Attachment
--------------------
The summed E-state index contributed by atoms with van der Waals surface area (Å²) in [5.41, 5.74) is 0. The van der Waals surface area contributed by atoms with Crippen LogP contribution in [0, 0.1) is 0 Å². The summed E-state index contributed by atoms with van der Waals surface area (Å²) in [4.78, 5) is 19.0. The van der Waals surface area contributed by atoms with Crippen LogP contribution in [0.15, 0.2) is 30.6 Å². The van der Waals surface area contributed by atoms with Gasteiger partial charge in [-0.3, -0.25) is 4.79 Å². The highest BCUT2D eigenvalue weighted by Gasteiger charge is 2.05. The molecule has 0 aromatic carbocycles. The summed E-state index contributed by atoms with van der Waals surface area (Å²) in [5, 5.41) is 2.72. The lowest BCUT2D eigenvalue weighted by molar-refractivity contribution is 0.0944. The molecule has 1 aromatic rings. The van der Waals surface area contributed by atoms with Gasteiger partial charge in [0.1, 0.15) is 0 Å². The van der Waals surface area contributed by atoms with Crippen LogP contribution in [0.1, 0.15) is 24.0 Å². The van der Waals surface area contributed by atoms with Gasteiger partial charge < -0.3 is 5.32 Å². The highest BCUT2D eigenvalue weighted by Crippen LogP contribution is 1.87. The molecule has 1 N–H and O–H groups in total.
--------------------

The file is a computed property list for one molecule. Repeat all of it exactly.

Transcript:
The summed E-state index contributed by atoms with van der Waals surface area (Å²) in [5.41, 5.74) is 0. The van der Waals surface area contributed by atoms with Crippen LogP contribution in [0, 0.1) is 0 Å². The summed E-state index contributed by atoms with van der Waals surface area (Å²) in [4.78, 5) is 19.0. The van der Waals surface area contributed by atoms with Crippen LogP contribution in [0.15, 0.2) is 30.6 Å². The van der Waals surface area contributed by atoms with Gasteiger partial charge in [-0.3, -0.25) is 4.79 Å². The highest BCUT2D eigenvalue weighted by Gasteiger charge is 2.05. The molecule has 0 aromatic carbocycles. The summed E-state index contributed by atoms with van der Waals surface area (Å²) in [5, 5.41) is 2.72. The lowest BCUT2D eigenvalue weighted by molar-refractivity contribution is 0.0944. The molecule has 1 aromatic rings. The van der Waals surface area contributed by atoms with Gasteiger partial charge in [0.1, 0.15) is 0 Å². The van der Waals surface area contributed by atoms with Crippen LogP contribution in [0.1, 0.15) is 24.0 Å². The van der Waals surface area contributed by atoms with Gasteiger partial charge < -0.3 is 5.32 Å². The highest BCUT2D eigenvalue weighted by Crippen LogP contribution is 1.87. The molecule has 1 N–H and O–H groups in total.